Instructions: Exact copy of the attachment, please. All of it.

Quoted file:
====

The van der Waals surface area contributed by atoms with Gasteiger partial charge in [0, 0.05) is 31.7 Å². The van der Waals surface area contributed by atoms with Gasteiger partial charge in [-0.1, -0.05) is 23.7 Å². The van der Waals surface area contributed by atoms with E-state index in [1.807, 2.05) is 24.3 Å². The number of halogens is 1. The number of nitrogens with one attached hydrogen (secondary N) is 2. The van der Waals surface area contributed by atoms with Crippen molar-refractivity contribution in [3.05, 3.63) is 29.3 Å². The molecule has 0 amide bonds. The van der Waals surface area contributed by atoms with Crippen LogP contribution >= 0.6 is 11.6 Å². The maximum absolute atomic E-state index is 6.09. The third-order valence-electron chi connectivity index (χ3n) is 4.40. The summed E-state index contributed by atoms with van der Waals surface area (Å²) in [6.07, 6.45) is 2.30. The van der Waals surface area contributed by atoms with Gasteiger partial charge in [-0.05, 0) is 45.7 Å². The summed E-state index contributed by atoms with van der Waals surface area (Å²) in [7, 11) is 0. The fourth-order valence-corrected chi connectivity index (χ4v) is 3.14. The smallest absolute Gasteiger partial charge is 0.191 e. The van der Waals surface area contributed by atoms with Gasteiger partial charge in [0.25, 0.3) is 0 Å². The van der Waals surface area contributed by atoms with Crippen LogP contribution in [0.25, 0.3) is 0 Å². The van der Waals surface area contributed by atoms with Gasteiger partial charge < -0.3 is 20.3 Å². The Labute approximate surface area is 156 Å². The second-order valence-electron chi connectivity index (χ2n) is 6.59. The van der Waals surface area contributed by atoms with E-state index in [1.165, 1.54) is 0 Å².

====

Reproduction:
The van der Waals surface area contributed by atoms with Gasteiger partial charge in [0, 0.05) is 31.7 Å². The van der Waals surface area contributed by atoms with Gasteiger partial charge in [-0.1, -0.05) is 23.7 Å². The van der Waals surface area contributed by atoms with E-state index in [1.807, 2.05) is 24.3 Å². The number of halogens is 1. The number of nitrogens with one attached hydrogen (secondary N) is 2. The van der Waals surface area contributed by atoms with Crippen molar-refractivity contribution in [3.05, 3.63) is 29.3 Å². The molecule has 0 amide bonds. The van der Waals surface area contributed by atoms with Crippen LogP contribution >= 0.6 is 11.6 Å². The maximum absolute atomic E-state index is 6.09. The third-order valence-electron chi connectivity index (χ3n) is 4.40. The summed E-state index contributed by atoms with van der Waals surface area (Å²) in [6.07, 6.45) is 2.30. The van der Waals surface area contributed by atoms with Gasteiger partial charge in [-0.05, 0) is 45.7 Å². The summed E-state index contributed by atoms with van der Waals surface area (Å²) in [7, 11) is 0. The fourth-order valence-corrected chi connectivity index (χ4v) is 3.14. The smallest absolute Gasteiger partial charge is 0.191 e. The van der Waals surface area contributed by atoms with Gasteiger partial charge in [0.25, 0.3) is 0 Å². The van der Waals surface area contributed by atoms with Crippen LogP contribution in [0.25, 0.3) is 0 Å². The van der Waals surface area contributed by atoms with Gasteiger partial charge < -0.3 is 20.3 Å². The Labute approximate surface area is 156 Å². The second-order valence-electron chi connectivity index (χ2n) is 6.59. The van der Waals surface area contributed by atoms with E-state index in [1.165, 1.54) is 0 Å².